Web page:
ACA Issue Briefs provide rapid reaction to breaking arms control events and analyze key nuclear/chemical/biological/conventional arms issues. They are available for quotation by the media.
The National Defense Authorization Act (S. 1197) is on the Senate floor, and there may be debate on how much latitude the President should have when seeking to reduce excess U.S. nuclear forces. Some will argue that any future nuclear reductions can only occur via a formal treaty; others will counter that informal approaches should also be an option. There is an obvious, bipartisan answer: Current and future presidents should have as much flexibility as previous presidents, both Republicans and Democrats.
After three days of intense, talks in Geneva Nov. 7-9, the P5+1 (China, France, Russia, the United Kingdom, the United States, plus Germany) and Iran came close to a breakthrough, "first phase" deal that would verifiably halt the progress of Iran's nuclear program, and at the same time increase International Atomic Energy Agency monitoring capabilities on its nuclear projects in exchange for limited, reversible sanction relief.
While much of the world's attention will remained focused on Iran's negotiations with six world powers over its nuclear program, Iran will meet with the International Atomic Energy Agency (IAEA) in Vienna on October 28, to continue talks over the agency's approach to investigating Tehran's alleged weapons-related nuclear activities.
The United States and its P5+1 partners--China, France, Russia, the United Kingdom and Germany--will resume negotiations with Iran on October 15-16 in Geneva to seek a lasting resolution to the high-stakes standoff over Iran's increasingly capable nuclear program.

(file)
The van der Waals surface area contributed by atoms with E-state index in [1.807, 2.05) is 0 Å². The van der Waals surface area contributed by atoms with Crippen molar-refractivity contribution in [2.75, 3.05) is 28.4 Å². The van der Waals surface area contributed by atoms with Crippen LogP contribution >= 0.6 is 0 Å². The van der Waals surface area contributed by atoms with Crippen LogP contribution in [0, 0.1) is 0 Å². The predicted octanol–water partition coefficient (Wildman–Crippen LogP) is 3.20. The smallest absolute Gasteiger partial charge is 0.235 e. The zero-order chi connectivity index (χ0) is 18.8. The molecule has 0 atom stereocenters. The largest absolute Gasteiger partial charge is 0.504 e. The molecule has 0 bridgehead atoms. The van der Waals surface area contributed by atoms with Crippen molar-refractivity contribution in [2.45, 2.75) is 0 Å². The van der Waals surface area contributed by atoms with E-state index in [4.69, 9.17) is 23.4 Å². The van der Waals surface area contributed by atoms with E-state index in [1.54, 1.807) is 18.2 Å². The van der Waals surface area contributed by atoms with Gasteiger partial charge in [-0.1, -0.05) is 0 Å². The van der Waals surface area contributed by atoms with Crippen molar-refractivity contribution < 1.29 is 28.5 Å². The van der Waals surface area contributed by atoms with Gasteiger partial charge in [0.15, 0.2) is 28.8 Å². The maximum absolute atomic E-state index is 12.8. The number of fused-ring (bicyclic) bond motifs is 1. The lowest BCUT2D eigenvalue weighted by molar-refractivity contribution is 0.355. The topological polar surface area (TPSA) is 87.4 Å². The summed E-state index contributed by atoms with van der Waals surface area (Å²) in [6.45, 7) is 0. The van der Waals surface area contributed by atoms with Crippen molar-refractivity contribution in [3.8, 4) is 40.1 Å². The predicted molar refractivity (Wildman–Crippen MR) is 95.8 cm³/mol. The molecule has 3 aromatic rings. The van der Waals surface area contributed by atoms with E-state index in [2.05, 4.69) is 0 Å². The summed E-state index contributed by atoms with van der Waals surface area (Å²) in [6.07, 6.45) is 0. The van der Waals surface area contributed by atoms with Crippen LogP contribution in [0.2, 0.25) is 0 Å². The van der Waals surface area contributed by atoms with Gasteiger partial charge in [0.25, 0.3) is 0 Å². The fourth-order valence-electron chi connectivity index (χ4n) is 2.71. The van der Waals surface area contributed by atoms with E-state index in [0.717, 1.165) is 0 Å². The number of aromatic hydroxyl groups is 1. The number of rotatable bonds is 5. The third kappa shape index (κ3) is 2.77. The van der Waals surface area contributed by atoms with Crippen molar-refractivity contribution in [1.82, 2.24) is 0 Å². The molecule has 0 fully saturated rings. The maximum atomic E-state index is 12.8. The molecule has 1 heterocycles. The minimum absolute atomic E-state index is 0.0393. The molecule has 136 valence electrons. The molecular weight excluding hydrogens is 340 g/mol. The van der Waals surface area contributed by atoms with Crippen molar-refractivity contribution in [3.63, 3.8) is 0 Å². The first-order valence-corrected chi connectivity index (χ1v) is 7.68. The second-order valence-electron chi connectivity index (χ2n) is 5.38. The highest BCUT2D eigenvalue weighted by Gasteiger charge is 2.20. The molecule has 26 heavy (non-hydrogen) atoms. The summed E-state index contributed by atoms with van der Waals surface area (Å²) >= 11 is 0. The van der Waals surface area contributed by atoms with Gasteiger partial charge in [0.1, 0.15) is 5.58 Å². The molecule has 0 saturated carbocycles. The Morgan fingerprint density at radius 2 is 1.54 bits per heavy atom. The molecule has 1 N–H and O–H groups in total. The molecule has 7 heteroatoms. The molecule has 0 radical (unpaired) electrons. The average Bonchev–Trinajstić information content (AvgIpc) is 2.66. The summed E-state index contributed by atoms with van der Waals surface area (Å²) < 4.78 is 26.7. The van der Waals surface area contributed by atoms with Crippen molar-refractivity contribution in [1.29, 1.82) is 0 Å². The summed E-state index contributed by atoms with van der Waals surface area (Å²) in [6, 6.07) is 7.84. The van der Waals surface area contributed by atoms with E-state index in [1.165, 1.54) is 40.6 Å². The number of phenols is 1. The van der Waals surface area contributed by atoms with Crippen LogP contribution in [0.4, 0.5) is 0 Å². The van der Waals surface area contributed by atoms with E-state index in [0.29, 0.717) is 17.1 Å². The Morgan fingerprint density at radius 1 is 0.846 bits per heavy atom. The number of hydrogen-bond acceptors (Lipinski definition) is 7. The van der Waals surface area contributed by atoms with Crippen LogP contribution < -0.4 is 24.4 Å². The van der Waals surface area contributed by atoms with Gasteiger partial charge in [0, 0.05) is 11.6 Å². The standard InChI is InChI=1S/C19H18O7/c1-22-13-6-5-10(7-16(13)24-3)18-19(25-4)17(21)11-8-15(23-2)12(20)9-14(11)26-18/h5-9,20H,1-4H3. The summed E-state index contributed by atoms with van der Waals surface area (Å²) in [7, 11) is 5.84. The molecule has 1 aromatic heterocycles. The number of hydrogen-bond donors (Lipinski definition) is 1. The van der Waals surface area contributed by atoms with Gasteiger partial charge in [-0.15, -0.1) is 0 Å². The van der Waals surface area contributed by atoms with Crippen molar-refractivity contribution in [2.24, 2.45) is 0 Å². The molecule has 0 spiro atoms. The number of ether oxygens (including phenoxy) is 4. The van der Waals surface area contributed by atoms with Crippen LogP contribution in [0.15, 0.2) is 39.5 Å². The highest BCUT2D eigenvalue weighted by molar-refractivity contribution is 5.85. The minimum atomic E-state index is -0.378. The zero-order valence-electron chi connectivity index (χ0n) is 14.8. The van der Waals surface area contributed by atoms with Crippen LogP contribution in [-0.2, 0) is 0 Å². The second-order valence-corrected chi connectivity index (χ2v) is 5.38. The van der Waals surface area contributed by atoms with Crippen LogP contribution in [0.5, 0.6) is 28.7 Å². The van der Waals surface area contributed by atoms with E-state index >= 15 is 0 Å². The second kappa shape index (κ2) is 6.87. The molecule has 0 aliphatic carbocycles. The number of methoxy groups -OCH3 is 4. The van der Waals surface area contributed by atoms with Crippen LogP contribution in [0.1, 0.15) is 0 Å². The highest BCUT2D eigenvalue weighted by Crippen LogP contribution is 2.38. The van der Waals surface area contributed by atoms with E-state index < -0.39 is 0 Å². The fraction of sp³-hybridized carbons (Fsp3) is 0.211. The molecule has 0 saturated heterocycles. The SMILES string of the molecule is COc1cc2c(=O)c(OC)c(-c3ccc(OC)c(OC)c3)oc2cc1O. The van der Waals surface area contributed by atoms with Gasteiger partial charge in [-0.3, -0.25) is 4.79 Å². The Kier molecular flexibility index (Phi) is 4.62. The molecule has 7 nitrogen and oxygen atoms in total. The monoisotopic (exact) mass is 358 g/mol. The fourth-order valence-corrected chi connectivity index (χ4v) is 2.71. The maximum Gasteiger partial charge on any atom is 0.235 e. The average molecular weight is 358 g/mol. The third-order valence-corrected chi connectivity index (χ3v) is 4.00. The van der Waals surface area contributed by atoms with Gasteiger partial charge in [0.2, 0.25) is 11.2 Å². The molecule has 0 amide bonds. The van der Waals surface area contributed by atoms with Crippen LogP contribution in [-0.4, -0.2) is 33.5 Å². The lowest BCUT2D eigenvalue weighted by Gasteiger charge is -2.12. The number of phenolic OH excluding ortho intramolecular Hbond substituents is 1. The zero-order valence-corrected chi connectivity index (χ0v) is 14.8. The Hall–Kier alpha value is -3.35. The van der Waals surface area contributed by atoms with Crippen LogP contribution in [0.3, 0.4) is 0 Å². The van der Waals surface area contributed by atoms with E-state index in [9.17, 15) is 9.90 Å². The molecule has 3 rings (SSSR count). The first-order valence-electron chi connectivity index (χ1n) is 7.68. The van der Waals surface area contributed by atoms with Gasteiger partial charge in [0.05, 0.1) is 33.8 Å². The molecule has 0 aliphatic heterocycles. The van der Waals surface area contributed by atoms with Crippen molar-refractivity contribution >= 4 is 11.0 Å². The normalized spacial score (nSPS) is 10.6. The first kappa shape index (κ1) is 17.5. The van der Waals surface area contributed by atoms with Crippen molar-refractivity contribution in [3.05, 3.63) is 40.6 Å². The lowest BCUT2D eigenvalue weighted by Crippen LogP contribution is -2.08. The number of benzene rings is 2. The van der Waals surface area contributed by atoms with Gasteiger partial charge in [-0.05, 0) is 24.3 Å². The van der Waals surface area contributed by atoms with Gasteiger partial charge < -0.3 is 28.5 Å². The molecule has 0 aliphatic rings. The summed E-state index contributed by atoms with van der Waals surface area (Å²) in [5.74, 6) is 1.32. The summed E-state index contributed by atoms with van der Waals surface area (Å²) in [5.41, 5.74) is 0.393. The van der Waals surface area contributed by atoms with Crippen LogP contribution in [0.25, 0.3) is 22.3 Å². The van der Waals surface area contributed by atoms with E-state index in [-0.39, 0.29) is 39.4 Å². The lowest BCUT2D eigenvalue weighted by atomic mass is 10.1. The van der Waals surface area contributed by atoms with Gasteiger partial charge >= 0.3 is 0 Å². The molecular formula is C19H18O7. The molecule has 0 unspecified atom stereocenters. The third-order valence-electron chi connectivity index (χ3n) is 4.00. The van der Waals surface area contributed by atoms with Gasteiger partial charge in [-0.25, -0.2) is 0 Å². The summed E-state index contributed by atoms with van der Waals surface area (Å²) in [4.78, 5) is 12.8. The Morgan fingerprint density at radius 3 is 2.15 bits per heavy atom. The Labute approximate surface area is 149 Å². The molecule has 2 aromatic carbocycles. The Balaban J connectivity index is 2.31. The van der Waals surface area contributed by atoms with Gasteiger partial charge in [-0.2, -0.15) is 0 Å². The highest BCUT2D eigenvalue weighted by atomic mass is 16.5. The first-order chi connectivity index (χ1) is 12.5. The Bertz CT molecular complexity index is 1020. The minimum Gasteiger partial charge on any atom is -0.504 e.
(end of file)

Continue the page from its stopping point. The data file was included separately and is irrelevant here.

The large-scale use of chemical weapons (CW) against rebel-controlled areas outside Damascus on August 21 requires a strong international response to help ensure that further such attacks are not launched ever again--in Syria or elsewhere.
By mid-September, P5+1 diplomats (from the United States, Britain, France, China, Russia, and Germany) will likely resume talks aimed at resolving concerns about Iran's nuclear program with President Hassan Rouhani's new negotiating team. The talks represent an important opportunity to finally reach a deal that limits Iran's most worrisome uranium enrichment activities, obtains more extensive inspections to guard against a secret weapons program, and shows Iran a path toward phasing out international sanctions.
President Obama announced on June 19 in Berlin that a new review of U.S. nuclear deterrence requirements found that "we can ensure the security of America and our allies, and maintain a strong and credible strategic deterrent, while reducing our deployed strategic nuclear weapons by up to one-third" below the limits established by the 2010 New START Treaty. "And," the President added, "I intend to seek negotiated cuts with Russia to move beyond Cold War nuclear postures."
This week, House and Senate appropriators will vote on how much money to spend on the B61 gravity bomb, a $10 billion program to upgrade a weapon that President Obama said last week he wants to reduce. Given the high cost of this effort, the declining military justification, and the fact that less expensive alternatives exist, Congress should scale back this program dramatically.
Fifty years after the Cuban missile crisis brought the world to the brink of a nuclear holocaust, the threats posed by the bomb have changed, but still hang over us all. Today, there still are nearly 20,000 nuclear weapons, and nine nuclear-armed states. More countries have access to the technologies needed to produce nuclear bomb material, and the risk of nuclear terrorism is real.